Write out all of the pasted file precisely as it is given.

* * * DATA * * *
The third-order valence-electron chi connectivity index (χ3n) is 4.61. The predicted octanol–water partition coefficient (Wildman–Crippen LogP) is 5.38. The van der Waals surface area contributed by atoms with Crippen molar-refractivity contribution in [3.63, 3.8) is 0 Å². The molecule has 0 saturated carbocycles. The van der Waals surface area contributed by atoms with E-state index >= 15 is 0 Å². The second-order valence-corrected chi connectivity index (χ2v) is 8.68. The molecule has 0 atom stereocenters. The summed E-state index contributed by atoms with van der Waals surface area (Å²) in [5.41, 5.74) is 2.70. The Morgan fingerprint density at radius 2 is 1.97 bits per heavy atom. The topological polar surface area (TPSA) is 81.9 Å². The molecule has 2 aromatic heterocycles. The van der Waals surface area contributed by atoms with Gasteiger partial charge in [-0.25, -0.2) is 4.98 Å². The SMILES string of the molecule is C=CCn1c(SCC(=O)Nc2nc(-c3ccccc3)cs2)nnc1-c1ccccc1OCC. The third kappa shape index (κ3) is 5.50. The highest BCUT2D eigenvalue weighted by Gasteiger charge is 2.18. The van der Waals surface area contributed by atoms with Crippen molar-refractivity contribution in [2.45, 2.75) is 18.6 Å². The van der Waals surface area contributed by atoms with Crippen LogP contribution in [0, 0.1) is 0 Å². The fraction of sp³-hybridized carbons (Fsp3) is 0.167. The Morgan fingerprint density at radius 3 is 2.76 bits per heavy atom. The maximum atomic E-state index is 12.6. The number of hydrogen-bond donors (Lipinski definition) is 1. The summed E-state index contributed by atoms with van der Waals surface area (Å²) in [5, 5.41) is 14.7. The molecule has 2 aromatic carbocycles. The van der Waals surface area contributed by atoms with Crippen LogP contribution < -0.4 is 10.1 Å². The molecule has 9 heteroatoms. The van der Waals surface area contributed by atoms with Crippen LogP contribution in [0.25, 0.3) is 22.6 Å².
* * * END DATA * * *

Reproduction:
The third-order valence-electron chi connectivity index (χ3n) is 4.61. The predicted octanol–water partition coefficient (Wildman–Crippen LogP) is 5.38. The van der Waals surface area contributed by atoms with Crippen molar-refractivity contribution in [3.63, 3.8) is 0 Å². The molecule has 0 saturated carbocycles. The van der Waals surface area contributed by atoms with E-state index >= 15 is 0 Å². The second-order valence-corrected chi connectivity index (χ2v) is 8.68. The molecule has 0 atom stereocenters. The summed E-state index contributed by atoms with van der Waals surface area (Å²) in [5.41, 5.74) is 2.70. The Morgan fingerprint density at radius 2 is 1.97 bits per heavy atom. The topological polar surface area (TPSA) is 81.9 Å². The molecule has 2 aromatic heterocycles. The van der Waals surface area contributed by atoms with Gasteiger partial charge in [-0.25, -0.2) is 4.98 Å². The SMILES string of the molecule is C=CCn1c(SCC(=O)Nc2nc(-c3ccccc3)cs2)nnc1-c1ccccc1OCC. The third kappa shape index (κ3) is 5.50. The highest BCUT2D eigenvalue weighted by Gasteiger charge is 2.18. The van der Waals surface area contributed by atoms with Crippen molar-refractivity contribution in [2.45, 2.75) is 18.6 Å². The van der Waals surface area contributed by atoms with Crippen LogP contribution in [0, 0.1) is 0 Å². The fraction of sp³-hybridized carbons (Fsp3) is 0.167. The Morgan fingerprint density at radius 3 is 2.76 bits per heavy atom. The maximum atomic E-state index is 12.6. The number of hydrogen-bond donors (Lipinski definition) is 1. The summed E-state index contributed by atoms with van der Waals surface area (Å²) in [5, 5.41) is 14.7. The molecule has 2 aromatic carbocycles. The van der Waals surface area contributed by atoms with Crippen LogP contribution < -0.4 is 10.1 Å². The molecule has 9 heteroatoms. The van der Waals surface area contributed by atoms with Crippen LogP contribution in [0.25, 0.3) is 22.6 Å².